The design and synthesis of a series of theophylline derivatives containing 1,2,3-triazole moieties is presented. The corrosion inhibition activities of these new triazole-theophylline compounds were evaluated by studying the corrosion of API 5L X52 steel in 1 M HCl media. The results showed that an increase in the concentration of the theophylline-triazole derivatives also increases the charge transference resistance (Rct) value, enhancing inhibition efficiency and decreasing the corrosion process. The electrochemical impedance spectroscopy under static...

West Nile Virus evolves at the pace of its avian hosts’ life-history

Gabriel Ernesto García Peña
Disease resistant hosts are central in the spread, persistence, adaptation and diversification of infectious pathogens. In theory, resistant hosts must compromise on reproduction and invest more energy in self maintenance and immune defence. Here we investigated these hypotheses on the emergence of West Nile Virus (WNV) from 1999 to 2012 in the United States, when the virus caused mass mortality in some bird species. Our study comprehends two steps: First, we used regression tree meta-analysis...

Biotic predictors with phenological information improve range estimates for migrating monarch butterflies in Mexico

Jamie M. Kass, Robert P. Anderson, Alejandro Espinosa-Lucas, Verónica Juárez-Jaimes, Esteban Martínez-Salas, Francisco Botello, Gloria Tavera, José Juan Flores-Martínez & Víctor Sánchez-Cordero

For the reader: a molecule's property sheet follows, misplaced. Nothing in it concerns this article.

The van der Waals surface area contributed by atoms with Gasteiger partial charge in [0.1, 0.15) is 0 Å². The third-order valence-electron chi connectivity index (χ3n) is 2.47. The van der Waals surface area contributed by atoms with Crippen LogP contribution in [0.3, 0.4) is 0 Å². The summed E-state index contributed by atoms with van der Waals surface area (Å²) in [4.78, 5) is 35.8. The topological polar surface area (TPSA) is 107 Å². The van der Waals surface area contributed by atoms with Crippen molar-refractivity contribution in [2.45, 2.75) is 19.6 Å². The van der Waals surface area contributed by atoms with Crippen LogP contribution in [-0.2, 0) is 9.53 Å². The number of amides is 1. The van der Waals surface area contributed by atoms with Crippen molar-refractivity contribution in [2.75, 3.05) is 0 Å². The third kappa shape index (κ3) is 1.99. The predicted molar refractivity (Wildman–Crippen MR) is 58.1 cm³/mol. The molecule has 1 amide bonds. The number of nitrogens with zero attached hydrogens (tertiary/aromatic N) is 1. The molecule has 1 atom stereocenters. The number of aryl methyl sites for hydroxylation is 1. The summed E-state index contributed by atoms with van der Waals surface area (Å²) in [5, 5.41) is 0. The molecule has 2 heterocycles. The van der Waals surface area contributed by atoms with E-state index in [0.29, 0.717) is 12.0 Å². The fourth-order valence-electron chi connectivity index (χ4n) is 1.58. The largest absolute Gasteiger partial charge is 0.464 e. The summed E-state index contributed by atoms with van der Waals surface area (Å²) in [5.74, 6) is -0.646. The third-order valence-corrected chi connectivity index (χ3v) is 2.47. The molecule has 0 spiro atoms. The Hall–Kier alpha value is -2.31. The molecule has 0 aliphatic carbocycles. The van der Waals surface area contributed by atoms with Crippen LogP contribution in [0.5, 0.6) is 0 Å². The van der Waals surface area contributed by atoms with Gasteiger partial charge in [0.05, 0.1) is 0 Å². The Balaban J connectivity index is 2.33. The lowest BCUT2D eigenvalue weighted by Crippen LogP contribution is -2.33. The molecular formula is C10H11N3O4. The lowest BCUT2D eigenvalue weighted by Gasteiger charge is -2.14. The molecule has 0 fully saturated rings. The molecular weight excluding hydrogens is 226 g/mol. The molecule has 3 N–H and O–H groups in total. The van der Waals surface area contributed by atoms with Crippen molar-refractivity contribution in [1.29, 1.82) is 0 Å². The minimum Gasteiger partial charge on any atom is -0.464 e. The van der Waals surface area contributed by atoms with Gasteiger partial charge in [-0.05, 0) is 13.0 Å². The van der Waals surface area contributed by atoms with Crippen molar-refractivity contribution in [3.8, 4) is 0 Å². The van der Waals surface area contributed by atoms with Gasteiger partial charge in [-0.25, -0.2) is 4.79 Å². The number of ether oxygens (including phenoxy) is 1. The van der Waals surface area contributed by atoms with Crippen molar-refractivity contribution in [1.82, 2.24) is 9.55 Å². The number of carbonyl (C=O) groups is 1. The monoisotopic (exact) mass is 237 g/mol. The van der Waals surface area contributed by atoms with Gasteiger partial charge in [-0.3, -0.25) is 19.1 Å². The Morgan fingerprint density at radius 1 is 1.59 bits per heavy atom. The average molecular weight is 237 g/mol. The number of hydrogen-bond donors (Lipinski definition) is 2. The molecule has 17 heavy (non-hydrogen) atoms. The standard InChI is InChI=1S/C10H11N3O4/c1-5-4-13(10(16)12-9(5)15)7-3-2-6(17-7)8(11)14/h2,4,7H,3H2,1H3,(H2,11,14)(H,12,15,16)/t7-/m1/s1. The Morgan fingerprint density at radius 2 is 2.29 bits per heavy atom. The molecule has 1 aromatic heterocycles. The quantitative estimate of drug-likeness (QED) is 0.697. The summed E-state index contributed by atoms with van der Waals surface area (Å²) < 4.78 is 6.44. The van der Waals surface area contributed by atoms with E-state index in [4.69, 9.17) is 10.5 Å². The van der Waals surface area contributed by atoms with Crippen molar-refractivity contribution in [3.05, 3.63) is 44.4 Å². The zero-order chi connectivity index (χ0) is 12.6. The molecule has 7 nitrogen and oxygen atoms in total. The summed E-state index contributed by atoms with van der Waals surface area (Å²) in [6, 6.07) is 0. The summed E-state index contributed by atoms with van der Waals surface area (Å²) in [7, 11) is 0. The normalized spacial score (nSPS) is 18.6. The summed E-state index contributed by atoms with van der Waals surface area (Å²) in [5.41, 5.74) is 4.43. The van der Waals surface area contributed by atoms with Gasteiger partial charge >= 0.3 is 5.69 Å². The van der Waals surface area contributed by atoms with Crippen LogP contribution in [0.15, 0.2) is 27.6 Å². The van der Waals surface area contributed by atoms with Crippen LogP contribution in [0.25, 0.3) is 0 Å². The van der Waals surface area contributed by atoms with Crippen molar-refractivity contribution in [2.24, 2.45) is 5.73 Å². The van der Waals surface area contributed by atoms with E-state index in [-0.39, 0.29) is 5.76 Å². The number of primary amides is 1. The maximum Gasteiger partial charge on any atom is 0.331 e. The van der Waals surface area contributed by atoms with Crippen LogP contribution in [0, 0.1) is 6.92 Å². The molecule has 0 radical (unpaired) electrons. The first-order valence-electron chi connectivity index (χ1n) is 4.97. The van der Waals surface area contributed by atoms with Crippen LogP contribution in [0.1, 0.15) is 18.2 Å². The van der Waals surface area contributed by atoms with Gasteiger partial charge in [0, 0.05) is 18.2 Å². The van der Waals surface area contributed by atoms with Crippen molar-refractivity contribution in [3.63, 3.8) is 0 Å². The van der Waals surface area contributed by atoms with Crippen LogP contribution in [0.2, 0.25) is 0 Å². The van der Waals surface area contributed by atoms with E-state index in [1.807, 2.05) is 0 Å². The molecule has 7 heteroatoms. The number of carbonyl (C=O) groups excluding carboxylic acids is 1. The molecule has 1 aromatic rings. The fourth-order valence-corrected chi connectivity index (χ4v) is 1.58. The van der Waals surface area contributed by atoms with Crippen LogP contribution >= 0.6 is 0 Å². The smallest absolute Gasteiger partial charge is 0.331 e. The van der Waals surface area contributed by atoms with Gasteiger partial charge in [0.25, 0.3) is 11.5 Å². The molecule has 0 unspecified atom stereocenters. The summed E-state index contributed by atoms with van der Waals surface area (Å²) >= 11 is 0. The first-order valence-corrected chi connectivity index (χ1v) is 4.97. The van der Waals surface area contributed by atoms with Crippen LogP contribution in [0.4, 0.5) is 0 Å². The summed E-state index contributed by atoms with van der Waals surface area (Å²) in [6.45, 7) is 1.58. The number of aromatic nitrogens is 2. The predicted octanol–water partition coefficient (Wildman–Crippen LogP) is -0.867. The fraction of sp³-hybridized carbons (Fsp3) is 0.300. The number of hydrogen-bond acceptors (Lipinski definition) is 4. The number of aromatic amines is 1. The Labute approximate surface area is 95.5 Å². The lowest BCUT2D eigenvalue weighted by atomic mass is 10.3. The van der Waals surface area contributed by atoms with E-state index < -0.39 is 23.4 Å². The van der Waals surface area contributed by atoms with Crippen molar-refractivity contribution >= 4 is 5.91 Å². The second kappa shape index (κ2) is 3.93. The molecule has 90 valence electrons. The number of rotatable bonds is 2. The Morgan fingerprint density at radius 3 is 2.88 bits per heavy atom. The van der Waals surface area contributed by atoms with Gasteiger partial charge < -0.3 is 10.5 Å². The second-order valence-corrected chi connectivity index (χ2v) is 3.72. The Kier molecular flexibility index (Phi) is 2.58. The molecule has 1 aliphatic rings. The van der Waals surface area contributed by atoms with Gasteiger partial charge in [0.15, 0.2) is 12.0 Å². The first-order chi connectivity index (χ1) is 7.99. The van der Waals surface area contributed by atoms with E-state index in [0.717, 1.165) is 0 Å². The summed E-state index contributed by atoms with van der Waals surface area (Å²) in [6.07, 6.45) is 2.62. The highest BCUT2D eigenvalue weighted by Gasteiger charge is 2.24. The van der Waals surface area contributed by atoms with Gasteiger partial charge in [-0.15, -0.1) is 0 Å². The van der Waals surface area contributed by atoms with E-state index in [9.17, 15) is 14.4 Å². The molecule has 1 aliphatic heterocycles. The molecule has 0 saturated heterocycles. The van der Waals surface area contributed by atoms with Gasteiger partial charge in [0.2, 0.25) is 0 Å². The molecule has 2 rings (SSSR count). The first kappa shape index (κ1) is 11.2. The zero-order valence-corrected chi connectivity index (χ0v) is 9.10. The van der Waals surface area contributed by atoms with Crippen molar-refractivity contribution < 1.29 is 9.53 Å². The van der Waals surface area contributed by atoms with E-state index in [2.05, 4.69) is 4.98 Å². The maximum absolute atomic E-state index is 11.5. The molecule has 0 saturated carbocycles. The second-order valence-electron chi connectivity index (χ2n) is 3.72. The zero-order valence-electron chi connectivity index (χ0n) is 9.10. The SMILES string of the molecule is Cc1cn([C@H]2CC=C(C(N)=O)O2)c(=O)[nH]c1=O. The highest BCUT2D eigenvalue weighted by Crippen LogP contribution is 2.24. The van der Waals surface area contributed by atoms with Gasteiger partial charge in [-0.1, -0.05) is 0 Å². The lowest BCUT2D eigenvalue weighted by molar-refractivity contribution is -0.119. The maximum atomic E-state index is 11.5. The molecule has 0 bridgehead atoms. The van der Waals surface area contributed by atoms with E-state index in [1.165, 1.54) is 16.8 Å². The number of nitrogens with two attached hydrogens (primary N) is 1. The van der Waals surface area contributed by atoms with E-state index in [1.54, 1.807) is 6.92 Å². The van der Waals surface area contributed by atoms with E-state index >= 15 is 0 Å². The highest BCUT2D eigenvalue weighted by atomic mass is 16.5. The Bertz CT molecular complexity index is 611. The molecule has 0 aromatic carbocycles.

Although long-standing theory suggests that biotic variables are only relevant at local scales for explaining the patterns of species’ distributions, recent studies have demonstrated improvements to species distribution models (SDMs) by incorporating predictor variables informed by biotic interactions. However, some key methodological questions remain, such as which kinds of interactions are permitted to include in these models, how to incorporate the effects of multiple interacting species, and how to account for interactions that may have...

Species richness of urban and rural fish assemblages in the Grijalva Basin floodplain, southern Gulf of Mexico

Alberto J. Sánchez, Nicolás Álvarez-Pliego, Héctor Espinosa-Pérez, Rosa Florido, Alberto Macossay-Cortez, Everardo Barba, Miguel Ángel Salcedo & Arturo Garrido-Mora